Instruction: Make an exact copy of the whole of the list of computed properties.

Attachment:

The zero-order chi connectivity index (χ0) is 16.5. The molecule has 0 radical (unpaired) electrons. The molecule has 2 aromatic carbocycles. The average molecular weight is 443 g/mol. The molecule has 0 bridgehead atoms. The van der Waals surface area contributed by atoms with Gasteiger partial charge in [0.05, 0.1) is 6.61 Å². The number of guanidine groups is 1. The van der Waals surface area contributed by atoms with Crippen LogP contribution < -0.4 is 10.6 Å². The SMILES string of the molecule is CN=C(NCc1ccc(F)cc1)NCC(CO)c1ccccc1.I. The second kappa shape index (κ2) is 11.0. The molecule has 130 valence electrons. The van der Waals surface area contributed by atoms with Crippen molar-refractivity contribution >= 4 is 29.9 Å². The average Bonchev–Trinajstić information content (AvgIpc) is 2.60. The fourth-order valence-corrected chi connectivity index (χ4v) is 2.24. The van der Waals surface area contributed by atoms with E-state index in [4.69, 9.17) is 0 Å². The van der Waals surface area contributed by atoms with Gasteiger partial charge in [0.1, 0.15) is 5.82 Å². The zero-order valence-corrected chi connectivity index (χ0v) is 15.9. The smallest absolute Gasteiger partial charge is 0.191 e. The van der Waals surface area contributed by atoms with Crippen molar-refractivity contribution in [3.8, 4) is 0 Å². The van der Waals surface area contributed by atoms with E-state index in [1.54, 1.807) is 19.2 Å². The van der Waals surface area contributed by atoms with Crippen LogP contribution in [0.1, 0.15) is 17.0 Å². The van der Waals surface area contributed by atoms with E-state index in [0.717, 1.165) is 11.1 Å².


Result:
The zero-order chi connectivity index (χ0) is 16.5. The molecule has 0 radical (unpaired) electrons. The molecule has 2 aromatic carbocycles. The average molecular weight is 443 g/mol. The molecule has 0 bridgehead atoms. The van der Waals surface area contributed by atoms with Gasteiger partial charge in [0.05, 0.1) is 6.61 Å². The number of guanidine groups is 1. The van der Waals surface area contributed by atoms with Crippen LogP contribution < -0.4 is 10.6 Å². The SMILES string of the molecule is CN=C(NCc1ccc(F)cc1)NCC(CO)c1ccccc1.I. The second kappa shape index (κ2) is 11.0. The molecule has 130 valence electrons. The van der Waals surface area contributed by atoms with Crippen molar-refractivity contribution >= 4 is 29.9 Å². The average Bonchev–Trinajstić information content (AvgIpc) is 2.60. The fourth-order valence-corrected chi connectivity index (χ4v) is 2.24. The van der Waals surface area contributed by atoms with E-state index in [4.69, 9.17) is 0 Å². The van der Waals surface area contributed by atoms with Gasteiger partial charge in [0.1, 0.15) is 5.82 Å². The zero-order valence-corrected chi connectivity index (χ0v) is 15.9. The smallest absolute Gasteiger partial charge is 0.191 e. The van der Waals surface area contributed by atoms with Crippen molar-refractivity contribution in [3.8, 4) is 0 Å². The van der Waals surface area contributed by atoms with E-state index in [1.54, 1.807) is 19.2 Å². The van der Waals surface area contributed by atoms with Crippen LogP contribution in [0.1, 0.15) is 17.0 Å². The van der Waals surface area contributed by atoms with E-state index in [0.717, 1.165) is 11.1 Å².